It’s far too difficult for new chocolatiers to get the attention of people given the mega millions that many international chocolatiers spend on marketing. For me, the future of the British (and international) chocolate market is dependent on new, young “up starts” managing to swim against the tide of commercialisation. So often talent loses out to eye-watering budgets resulting in chocolate being a largely homogeneous product. That’s why I’m pleased to see former Head Chef of The Harp Inn, Old Radford seeing gap in the market in his native Ludlow and deciding to start his own enterprise and a bit more variety.
At just 24 it must be a daunting challenge to leave his job and set up as a chocolatier given that there are a number of other chocolate shops in the area. Being one that tries to promote new chocolate businesses I thought I’d buy a couple of bars from his Daniel Jones Chocolatier website to see what they’re like. Although I do contend that the full test of his talents would be when I get to review his filled chocolates.
Of course Daniel isn’t a chocolate maker, but a “just” a chocolatier so he uses couverture chocolate that I believe to be the well-respected Michel Cluizel in this Orange & Bee Pollen – which was the most unusual of the variety of bars he had listed. Also available is the Tonka Bean (which I’ve got to review later), a 73% Dominican Republic, a Nuts and Seeds, Cookies and Cream, and a Smoked Cocoa Nibs.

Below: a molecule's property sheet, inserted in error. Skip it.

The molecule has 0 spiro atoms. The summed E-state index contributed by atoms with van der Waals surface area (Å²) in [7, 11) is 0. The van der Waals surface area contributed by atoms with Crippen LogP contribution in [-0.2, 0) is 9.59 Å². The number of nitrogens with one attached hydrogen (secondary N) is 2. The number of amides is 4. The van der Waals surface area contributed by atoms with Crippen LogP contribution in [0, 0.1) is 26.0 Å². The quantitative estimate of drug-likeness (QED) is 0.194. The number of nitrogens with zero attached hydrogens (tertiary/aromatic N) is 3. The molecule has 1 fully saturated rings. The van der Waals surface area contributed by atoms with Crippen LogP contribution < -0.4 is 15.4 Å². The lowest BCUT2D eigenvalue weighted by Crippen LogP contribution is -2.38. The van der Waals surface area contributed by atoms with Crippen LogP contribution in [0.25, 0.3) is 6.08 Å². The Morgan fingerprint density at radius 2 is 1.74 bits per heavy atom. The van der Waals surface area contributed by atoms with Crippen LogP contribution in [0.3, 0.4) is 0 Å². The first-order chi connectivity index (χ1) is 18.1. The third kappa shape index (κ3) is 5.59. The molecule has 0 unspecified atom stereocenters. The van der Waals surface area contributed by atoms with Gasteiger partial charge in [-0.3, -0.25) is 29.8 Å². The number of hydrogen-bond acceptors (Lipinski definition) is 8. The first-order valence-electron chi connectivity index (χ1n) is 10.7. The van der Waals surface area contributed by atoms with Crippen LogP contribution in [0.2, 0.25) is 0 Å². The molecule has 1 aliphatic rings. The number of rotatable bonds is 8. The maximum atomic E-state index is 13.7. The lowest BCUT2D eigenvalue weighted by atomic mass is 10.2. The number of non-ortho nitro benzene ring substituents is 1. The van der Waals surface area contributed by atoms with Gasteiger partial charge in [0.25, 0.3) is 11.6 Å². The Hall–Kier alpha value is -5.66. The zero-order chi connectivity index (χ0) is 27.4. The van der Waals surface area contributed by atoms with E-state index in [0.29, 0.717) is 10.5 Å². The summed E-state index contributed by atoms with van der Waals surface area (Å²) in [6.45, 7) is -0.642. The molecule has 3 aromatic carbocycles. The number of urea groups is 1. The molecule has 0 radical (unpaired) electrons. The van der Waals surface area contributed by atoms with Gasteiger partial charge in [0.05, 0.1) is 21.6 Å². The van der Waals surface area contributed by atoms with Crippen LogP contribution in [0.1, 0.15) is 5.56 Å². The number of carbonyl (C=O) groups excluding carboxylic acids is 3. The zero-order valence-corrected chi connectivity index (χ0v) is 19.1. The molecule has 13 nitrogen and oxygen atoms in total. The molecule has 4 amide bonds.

One of the biggest challenges I’d say for chocolatiers is often that of the packaging. Even Marc Demarquette admitted that this is the area where he has fallen down on (I believe he’s got some funky plans though). So it’s no surprise that Daniel hasn’t gone down the route of bespoke, professional packaging and instead improvises and has sourced some “wrap-around” card. If this was a well-established chocolatier then I would be critical. But this is a new, young chocolatier trying to make his mark in the world, so I’ll focus more on the chocolate.
It’d be a challenge to make me enjoy milk chocolate with orange flavour, but I actually did like it. The orange flavour is significant but natural-tasting whilst the bee pollen has a musty taste when consumed on its own, but combined with the sweet milk chocolate and the fresh orange zest then it’s certainly not all that pronounced.
There may not be rolling notes of acidity and the milk chocolate in itself may not be something I’d rave about, but when combined with the other two ingredients I found it very enjoyable – it’s the sort of chocolate I’d consume if I’d like to gorge myself on rather than savour every mouthful. If you compare it to the woeful Terry’s Chocolate Orange you’ll be able to tell the two apart. The Terry’s orange has a very faux taste, whilst this bar has a much more, organic, natural flavour which I’m sure would chime with many of you.
I could have mentioned the use of bee pollen as a natural remedy, but seeing as there’s been a big debate about the validity of any claims made, I’ll put any potential commentary to one side, but if anybody has any experience of bee pollen and health then I’d love to hear about it.